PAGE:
The morning of the 27th had quite a subdued atmosphere on board, as people perused their photos and quietly chattered and reflected over what an incredible trip they had had and how lucky we had been with weather and sightings. The wildlife, glaciers, weather and personal experiences were only really just starting to filter through as our reflection on what we had just seen and done finally hit home. We were given a number of updates about the expected weather on our transit north – it seemed that whilst the weather was not going to be the “Drake Lake” we had experienced on the way down – the full “ Drake Shake” would not reach us until we were all mostly asleep late in the evening. The first lecture of the day was given by Rustyn, which was an in-depth discourse on the formation and evolution of the Antarctic Treaty. It was amazing to see just how the various aspects of the geopolitical world we live in have managed to come together to preserve, maintain and expand on this treaty – the only international treaty to either never be broken or have member countries leave it. The formation and organization of IAATO was also introduced in this lecture – what can be a normally dry and academic presentation was brought to life by Rustyn’s individual presentation style. As we sailed north, we were again joined by the Antarctic birds – using the ship for a bit of added soaring advantage as they cruise the seas between the southern tip of South America and the Antarctic Peninsula. In some cases, it was almost like they were waving the ship goodbye. As the seas began to slightly rise Ali gave us a presentation about Seals – their habits, behaviours, differences and everything that we don’t get to see about their lives underwater and away from the shore. Our Lunch was again a seated service as he ships movement was not going to allow us to move from the Buffet to our seats with confidence. By now our mostly experienced stomachs allowed us to look with ease out of the dining Lounges window as the ship rolled and pitched her way North. The afternoons Lecture was delivered by Marie, “Colors of Antarctica”. This lecture was delivered in simple English – translated from French of course - and was all about how different species of animals adapted their colouration to allow them to survive in Antarctica’s unique and harsh environment. The day concluded with the usual daily recap and plans for the tomorrow from Ali, and concluded with a very interesting presentation from Jochem about his personal passion and project to involve the public in the classification and identification of the Cryosphere – RECOGN.ICE !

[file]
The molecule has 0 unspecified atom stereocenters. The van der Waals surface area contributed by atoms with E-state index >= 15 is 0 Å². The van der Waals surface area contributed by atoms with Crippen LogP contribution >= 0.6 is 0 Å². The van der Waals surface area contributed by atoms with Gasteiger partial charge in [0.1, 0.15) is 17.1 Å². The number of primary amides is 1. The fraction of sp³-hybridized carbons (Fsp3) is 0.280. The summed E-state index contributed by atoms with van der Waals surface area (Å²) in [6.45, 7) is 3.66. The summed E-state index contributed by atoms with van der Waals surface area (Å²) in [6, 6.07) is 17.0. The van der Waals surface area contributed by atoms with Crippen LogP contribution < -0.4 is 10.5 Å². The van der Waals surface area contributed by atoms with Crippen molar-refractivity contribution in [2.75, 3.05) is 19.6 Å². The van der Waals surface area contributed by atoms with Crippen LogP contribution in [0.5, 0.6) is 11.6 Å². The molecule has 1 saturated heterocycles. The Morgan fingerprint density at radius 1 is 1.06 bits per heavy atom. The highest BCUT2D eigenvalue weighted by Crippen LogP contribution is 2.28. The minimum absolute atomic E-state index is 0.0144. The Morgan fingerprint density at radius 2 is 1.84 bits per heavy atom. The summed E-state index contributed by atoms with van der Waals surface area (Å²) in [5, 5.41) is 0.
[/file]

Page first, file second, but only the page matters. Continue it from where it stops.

Day 11: At sea towards Ushuaia

At sea towards Ushuaia
Datum: 28.12.2019
Positie: 55º 24.0’S / 066º 08.9’ W
Wind: NE
Weer: Partly cloudy
Luchttemperatuur: +12

We woke to our second day on the Drake with sunshine. The 17 kts winds were still giving the boat a bit a roll but, during breakfast and by mid-morning the winds reduced down to 10 kts and it was smooth and pleasant and passengers were able to easily move around the ship, where they were all busy sharing photos. After breakfast some of the Passenger Doctors presented their final presentations to each other in the dining room. In the lounge Jerry did his presentation on the Golden Age of Exploration, where passengers were able to learn more about the expeditions of Scott and Amundsen and their race to the South pole. Then also in the lounge after a small break we were given a virtual tour of our ship ‘Plancius’ by Daniel were passengers got to learn about the history and workings of the ship that brought them to Antarctica and back. Lunch was severed as we entered an angry Beagle Chanel in which the wind blew at times at more than 40 kts! Alexis gave a presentation on the people of Tierra del Fuego as well as gave a demonstration on the traditional drink of Mate. In the afternoon all available staff members worked together to return all gear to their right full places, ready for the next voyage across the Drake. Before dinner and our last recap of the voyage, we did a champagne toast with the captain in the lounge to celebrate a great voyage. Werner created a slide show with video to show everyone a day to day reminder of the amazing sights and animals we had seen while visiting the Antarctic Peninsula. After dinner Szuzsanna introduced all the hard working hotel staff that were behind the scenes making all the wonderful meals and ensuring all were passengers were taken care of.

Day 12: Ushuaia- Disembarkation

Ushuaia- Disembarkation
Datum: 29.12.2019
Positie: Ushuaia Port